THE legacy of one of the Royal Flying Doctor Service’s longest serving aircraft mechanics lives on at one of the organisation’s far flung outposts, as Charleville base manager Liane Spencer embarks on her third year working for the vital country health service.

Spencer’s father, Gordon Fraser, was employed by Trans Australia Airline and spent 30 years servicing RFDS planes at Charleville between 1950 and 1983.

His decades of contribution is commemorated by a street out by the Charleville aerodrome, Gordon Fraser Drive, bearing his name.

Sharing the special historical significance of being a second generation RFDS worker, Spencer said her fond memories in the RFDS Charleville hangar as a child inspired her longing to work for the service.

Charleville RFDS base manager Laine Spencer. IMAGE: Katrina Lehmann

“In Dad’s days, engineering was officially outsourced to Trans Australia, meaning Gordon not only did the maintenance on the Fokker Friendships for TAA but also the Flying Doctor planes as well, often having to fly to remote locations to get the crew back in the air,” Spencer said.

“He was however an RFDS man at heart, forming many strong friendships with the RFDS staff.

“So many of my early memories are spending time with him in the hangar and him telling me about how much he enjoyed his time with the organisation and instilling in me his love of aircraft.

“When the opportunity to work for the RFDS came along I knew I had to take it, and I love coming to work every day and seeing that the special impact he had on the community in Charleville is honoured.”

(Right) Long-serving Charleville RFDS aircraft mechanic Gordon Fraser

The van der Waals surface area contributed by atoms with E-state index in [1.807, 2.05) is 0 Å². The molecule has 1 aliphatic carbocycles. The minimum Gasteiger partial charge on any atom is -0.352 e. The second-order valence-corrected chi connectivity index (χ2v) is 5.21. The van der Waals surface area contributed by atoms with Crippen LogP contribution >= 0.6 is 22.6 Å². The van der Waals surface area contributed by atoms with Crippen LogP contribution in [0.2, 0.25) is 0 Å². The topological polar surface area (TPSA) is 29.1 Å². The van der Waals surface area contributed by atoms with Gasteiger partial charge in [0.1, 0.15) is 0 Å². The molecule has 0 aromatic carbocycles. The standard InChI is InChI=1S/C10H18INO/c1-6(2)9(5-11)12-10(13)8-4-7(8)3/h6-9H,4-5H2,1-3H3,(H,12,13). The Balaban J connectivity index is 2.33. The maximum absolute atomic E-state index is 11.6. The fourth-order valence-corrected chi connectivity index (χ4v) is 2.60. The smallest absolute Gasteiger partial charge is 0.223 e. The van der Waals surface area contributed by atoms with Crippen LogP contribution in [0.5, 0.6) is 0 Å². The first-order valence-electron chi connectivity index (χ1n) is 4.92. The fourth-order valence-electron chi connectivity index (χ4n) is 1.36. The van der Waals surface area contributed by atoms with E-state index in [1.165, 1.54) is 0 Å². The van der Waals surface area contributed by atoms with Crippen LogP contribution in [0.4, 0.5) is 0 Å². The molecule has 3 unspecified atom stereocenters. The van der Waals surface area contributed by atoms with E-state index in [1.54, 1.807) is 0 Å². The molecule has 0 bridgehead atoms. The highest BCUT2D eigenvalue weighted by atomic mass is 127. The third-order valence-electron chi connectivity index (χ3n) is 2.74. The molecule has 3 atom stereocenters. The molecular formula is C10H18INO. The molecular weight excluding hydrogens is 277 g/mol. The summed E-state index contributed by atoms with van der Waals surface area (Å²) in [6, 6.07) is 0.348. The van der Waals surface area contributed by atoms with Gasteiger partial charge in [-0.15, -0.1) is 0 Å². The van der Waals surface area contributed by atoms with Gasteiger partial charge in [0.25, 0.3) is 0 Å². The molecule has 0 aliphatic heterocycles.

Along with her own personal memories, Liane has shared some historical images and handwritten notes detailing her father’s time with RFDS.

“It’s mind blowing to see the changes that have happened over the years between dad’s time and now,” she said.

“The RFDS of today has world-class engineers and technology, but back in his day, they had to innovate and work with what they could to keep the aircraft running during the weeks it took to get parts in.

“I’m just very pleased that the one consistent between Dad’s time and mine is that the incredible team culture has still stayed the same.

“Working for the RFDS is by far the best job in town, there is so much diversity in daily tasks, plus I work alongside the smartest people who all treat each other with incredible amounts of respect.”

The RFDS has 23 air bases around Australia and 79 aircraft. Over the past year alone, the organisation has flown 28,953,688km and tended to 337,686 patients in rural and remote areas.

A letter written by Gordon Fraser during his time as aircraft mechanic servicing the RFDS
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